It's called littermate syndrome, but really, it can happen with any dogs that are close in age, related or not. If you do get two puppies at the same time, it's not twice the work, it's four times the work, because you have to do pretty much everything separately.
Newfies are very companionable dogs, and were historically used more for drafting and rescue work than guarding. I know a dog of a closely related breed (Leonberger), and I can't imagine him being happy working out and away from his people most of the time. He loves the outside, but he's a big mama's boy and needs social interaction with his family.
What do you need guarding? Livestock, or just the property? What does it need guarding from (animals, people, etc.)? What do you expect the dog to do (deter/alert, chase, actively engage intruders)? The right fit will depend on exactly the kind of work you're looking for. Livestock guardian breeds, for example, are excellent at, well, guarding livestock, but may not work well for protecting territory alone. And some breeds are a much bigger liability than others - check your local laws, but in some areas you can land in legal trouble if your dog bites a person, even if that person was trespassing or otherwise breaking the law.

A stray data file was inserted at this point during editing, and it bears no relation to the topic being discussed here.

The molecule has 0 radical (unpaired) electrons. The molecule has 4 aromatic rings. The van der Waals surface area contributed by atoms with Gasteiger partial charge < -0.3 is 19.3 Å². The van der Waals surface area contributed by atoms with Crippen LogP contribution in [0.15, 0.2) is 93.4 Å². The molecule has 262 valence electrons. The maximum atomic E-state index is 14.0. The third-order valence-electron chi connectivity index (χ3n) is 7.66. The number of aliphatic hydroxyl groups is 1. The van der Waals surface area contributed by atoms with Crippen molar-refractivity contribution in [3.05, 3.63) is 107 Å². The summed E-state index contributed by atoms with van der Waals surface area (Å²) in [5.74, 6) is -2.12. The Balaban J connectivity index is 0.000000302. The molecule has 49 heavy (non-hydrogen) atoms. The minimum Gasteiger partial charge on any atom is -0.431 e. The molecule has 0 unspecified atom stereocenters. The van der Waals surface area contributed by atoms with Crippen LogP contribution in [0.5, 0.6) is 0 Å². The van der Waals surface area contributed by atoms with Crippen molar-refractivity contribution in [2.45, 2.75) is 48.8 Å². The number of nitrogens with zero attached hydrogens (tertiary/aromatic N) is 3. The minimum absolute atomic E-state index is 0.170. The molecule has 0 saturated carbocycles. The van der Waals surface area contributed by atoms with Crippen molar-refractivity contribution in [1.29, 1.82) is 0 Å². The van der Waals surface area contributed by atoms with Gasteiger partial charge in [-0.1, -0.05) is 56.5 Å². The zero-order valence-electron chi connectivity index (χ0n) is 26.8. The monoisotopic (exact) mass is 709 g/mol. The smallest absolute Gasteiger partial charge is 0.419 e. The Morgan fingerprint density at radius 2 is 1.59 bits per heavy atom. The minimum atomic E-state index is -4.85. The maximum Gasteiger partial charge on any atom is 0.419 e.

And any guard dog will need some training, even if they're from working lines with successfully working parents. Just be sure you're ready for that, because it's a more specialized skill set than basic manners training.
Newfies are NOT guardian dogs at all. They are very attached to their people and while they are very large, the breed is just not bred as a livestock guardian. Are you maybe thinking of Great Pyrenees? I don't think I've ever even heard of using a Newf for those sorts of things - though they can be useful on a homestead for things like hauling wood and other task like that - but not until they're at least over two years old and have been trained and conditioned for drafting.